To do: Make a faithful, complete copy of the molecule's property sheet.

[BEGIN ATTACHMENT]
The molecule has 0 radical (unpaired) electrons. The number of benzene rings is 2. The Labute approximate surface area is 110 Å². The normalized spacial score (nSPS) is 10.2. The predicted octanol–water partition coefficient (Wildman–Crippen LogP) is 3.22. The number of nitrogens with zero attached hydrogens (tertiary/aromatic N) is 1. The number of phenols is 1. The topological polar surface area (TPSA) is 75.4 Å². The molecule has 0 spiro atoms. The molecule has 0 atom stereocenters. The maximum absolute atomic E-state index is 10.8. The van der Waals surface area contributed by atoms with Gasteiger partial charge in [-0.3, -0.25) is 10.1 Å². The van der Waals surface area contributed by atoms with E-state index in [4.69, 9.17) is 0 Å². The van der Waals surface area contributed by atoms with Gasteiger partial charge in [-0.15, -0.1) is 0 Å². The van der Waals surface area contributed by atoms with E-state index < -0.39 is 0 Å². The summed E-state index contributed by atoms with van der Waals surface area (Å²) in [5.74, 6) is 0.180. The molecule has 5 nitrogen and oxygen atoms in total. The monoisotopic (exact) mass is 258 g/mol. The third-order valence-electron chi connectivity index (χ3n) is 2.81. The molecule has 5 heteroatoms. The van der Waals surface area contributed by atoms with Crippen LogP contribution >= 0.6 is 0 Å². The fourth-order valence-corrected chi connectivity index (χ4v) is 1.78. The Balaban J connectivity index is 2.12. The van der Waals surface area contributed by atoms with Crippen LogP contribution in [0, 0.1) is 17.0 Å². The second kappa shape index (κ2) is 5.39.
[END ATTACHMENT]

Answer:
The molecule has 0 radical (unpaired) electrons. The number of benzene rings is 2. The Labute approximate surface area is 110 Å². The normalized spacial score (nSPS) is 10.2. The predicted octanol–water partition coefficient (Wildman–Crippen LogP) is 3.22. The number of nitrogens with zero attached hydrogens (tertiary/aromatic N) is 1. The number of phenols is 1. The topological polar surface area (TPSA) is 75.4 Å². The molecule has 0 spiro atoms. The molecule has 0 atom stereocenters. The maximum absolute atomic E-state index is 10.8. The van der Waals surface area contributed by atoms with Gasteiger partial charge in [-0.3, -0.25) is 10.1 Å². The van der Waals surface area contributed by atoms with E-state index in [4.69, 9.17) is 0 Å². The van der Waals surface area contributed by atoms with Gasteiger partial charge in [-0.15, -0.1) is 0 Å². The van der Waals surface area contributed by atoms with E-state index < -0.39 is 0 Å². The summed E-state index contributed by atoms with van der Waals surface area (Å²) in [5.74, 6) is 0.180. The molecule has 5 nitrogen and oxygen atoms in total. The monoisotopic (exact) mass is 258 g/mol. The third-order valence-electron chi connectivity index (χ3n) is 2.81. The molecule has 5 heteroatoms. The van der Waals surface area contributed by atoms with Crippen LogP contribution >= 0.6 is 0 Å². The fourth-order valence-corrected chi connectivity index (χ4v) is 1.78. The Balaban J connectivity index is 2.12. The van der Waals surface area contributed by atoms with Crippen LogP contribution in [0, 0.1) is 17.0 Å². The second kappa shape index (κ2) is 5.39.